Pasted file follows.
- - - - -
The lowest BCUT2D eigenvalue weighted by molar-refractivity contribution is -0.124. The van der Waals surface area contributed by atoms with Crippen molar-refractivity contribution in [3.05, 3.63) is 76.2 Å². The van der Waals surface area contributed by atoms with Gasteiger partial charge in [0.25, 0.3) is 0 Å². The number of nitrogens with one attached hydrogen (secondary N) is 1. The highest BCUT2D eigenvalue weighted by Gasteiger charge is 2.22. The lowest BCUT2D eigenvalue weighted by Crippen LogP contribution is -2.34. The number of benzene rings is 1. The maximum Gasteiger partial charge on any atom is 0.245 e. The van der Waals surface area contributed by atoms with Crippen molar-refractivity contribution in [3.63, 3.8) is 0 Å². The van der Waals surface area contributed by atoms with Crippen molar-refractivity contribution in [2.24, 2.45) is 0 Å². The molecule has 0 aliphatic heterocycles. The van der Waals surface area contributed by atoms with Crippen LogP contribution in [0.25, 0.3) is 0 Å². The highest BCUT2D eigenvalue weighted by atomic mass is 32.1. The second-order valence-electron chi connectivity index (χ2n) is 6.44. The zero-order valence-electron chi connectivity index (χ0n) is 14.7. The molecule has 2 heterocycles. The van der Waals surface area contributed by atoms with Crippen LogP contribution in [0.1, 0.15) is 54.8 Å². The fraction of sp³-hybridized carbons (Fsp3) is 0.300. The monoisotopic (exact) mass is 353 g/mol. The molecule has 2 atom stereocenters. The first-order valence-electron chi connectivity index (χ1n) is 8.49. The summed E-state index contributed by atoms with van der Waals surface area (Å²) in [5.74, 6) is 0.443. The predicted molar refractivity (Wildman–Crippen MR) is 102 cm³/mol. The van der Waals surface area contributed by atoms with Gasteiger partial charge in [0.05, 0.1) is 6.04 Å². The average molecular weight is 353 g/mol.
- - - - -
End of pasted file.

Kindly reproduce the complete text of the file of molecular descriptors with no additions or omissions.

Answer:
The lowest BCUT2D eigenvalue weighted by molar-refractivity contribution is -0.124. The van der Waals surface area contributed by atoms with Crippen molar-refractivity contribution in [3.05, 3.63) is 76.2 Å². The van der Waals surface area contributed by atoms with Gasteiger partial charge in [0.25, 0.3) is 0 Å². The number of nitrogens with one attached hydrogen (secondary N) is 1. The highest BCUT2D eigenvalue weighted by Gasteiger charge is 2.22. The lowest BCUT2D eigenvalue weighted by Crippen LogP contribution is -2.34. The number of benzene rings is 1. The maximum Gasteiger partial charge on any atom is 0.245 e. The van der Waals surface area contributed by atoms with Crippen molar-refractivity contribution in [3.63, 3.8) is 0 Å². The van der Waals surface area contributed by atoms with Crippen molar-refractivity contribution in [2.24, 2.45) is 0 Å². The molecule has 0 aliphatic heterocycles. The van der Waals surface area contributed by atoms with Crippen LogP contribution in [0.25, 0.3) is 0 Å². The highest BCUT2D eigenvalue weighted by atomic mass is 32.1. The second-order valence-electron chi connectivity index (χ2n) is 6.44. The zero-order valence-electron chi connectivity index (χ0n) is 14.7. The molecule has 2 heterocycles. The van der Waals surface area contributed by atoms with Crippen LogP contribution in [0.1, 0.15) is 54.8 Å². The fraction of sp³-hybridized carbons (Fsp3) is 0.300. The monoisotopic (exact) mass is 353 g/mol. The molecule has 2 atom stereocenters. The first-order valence-electron chi connectivity index (χ1n) is 8.49. The summed E-state index contributed by atoms with van der Waals surface area (Å²) in [5.74, 6) is 0.443. The predicted molar refractivity (Wildman–Crippen MR) is 102 cm³/mol. The van der Waals surface area contributed by atoms with Gasteiger partial charge in [0.05, 0.1) is 6.04 Å². The average molecular weight is 353 g/mol.